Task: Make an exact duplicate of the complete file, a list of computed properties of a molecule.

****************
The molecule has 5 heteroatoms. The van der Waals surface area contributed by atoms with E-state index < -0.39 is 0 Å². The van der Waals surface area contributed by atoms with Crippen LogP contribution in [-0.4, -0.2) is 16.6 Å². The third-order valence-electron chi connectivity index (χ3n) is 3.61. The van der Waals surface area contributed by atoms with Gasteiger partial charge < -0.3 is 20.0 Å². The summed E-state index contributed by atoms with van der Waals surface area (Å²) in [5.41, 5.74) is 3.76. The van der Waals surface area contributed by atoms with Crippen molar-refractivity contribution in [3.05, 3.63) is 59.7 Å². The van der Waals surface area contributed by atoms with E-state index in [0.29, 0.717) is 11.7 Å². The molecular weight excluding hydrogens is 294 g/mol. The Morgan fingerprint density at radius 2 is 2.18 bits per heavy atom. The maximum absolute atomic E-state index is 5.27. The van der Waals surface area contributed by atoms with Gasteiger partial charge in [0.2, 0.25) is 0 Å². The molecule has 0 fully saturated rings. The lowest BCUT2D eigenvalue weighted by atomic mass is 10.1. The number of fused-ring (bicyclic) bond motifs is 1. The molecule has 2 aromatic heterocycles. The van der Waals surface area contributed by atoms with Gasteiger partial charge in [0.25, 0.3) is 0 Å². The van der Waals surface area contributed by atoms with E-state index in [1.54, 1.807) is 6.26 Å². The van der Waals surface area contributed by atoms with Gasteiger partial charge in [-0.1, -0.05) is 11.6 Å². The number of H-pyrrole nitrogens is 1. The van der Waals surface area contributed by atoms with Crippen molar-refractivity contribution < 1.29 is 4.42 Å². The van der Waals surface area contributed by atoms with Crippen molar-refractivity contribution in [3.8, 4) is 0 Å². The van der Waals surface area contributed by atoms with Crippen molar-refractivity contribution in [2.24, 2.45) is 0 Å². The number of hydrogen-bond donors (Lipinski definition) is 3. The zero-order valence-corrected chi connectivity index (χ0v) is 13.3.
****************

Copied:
The molecule has 5 heteroatoms. The van der Waals surface area contributed by atoms with E-state index < -0.39 is 0 Å². The van der Waals surface area contributed by atoms with Crippen LogP contribution in [-0.4, -0.2) is 16.6 Å². The third-order valence-electron chi connectivity index (χ3n) is 3.61. The van der Waals surface area contributed by atoms with Gasteiger partial charge < -0.3 is 20.0 Å². The summed E-state index contributed by atoms with van der Waals surface area (Å²) in [5.41, 5.74) is 3.76. The van der Waals surface area contributed by atoms with Crippen molar-refractivity contribution in [3.05, 3.63) is 59.7 Å². The van der Waals surface area contributed by atoms with E-state index in [0.29, 0.717) is 11.7 Å². The molecular weight excluding hydrogens is 294 g/mol. The Morgan fingerprint density at radius 2 is 2.18 bits per heavy atom. The maximum absolute atomic E-state index is 5.27. The van der Waals surface area contributed by atoms with Gasteiger partial charge in [0.2, 0.25) is 0 Å². The molecule has 0 fully saturated rings. The lowest BCUT2D eigenvalue weighted by atomic mass is 10.1. The number of fused-ring (bicyclic) bond motifs is 1. The molecule has 2 aromatic heterocycles. The van der Waals surface area contributed by atoms with Gasteiger partial charge in [0.25, 0.3) is 0 Å². The van der Waals surface area contributed by atoms with E-state index in [1.54, 1.807) is 6.26 Å². The van der Waals surface area contributed by atoms with Gasteiger partial charge in [-0.1, -0.05) is 11.6 Å². The number of H-pyrrole nitrogens is 1. The van der Waals surface area contributed by atoms with Crippen molar-refractivity contribution < 1.29 is 4.42 Å². The van der Waals surface area contributed by atoms with Crippen molar-refractivity contribution in [3.8, 4) is 0 Å². The van der Waals surface area contributed by atoms with Crippen molar-refractivity contribution in [2.24, 2.45) is 0 Å². The number of hydrogen-bond donors (Lipinski definition) is 3. The zero-order valence-corrected chi connectivity index (χ0v) is 13.3.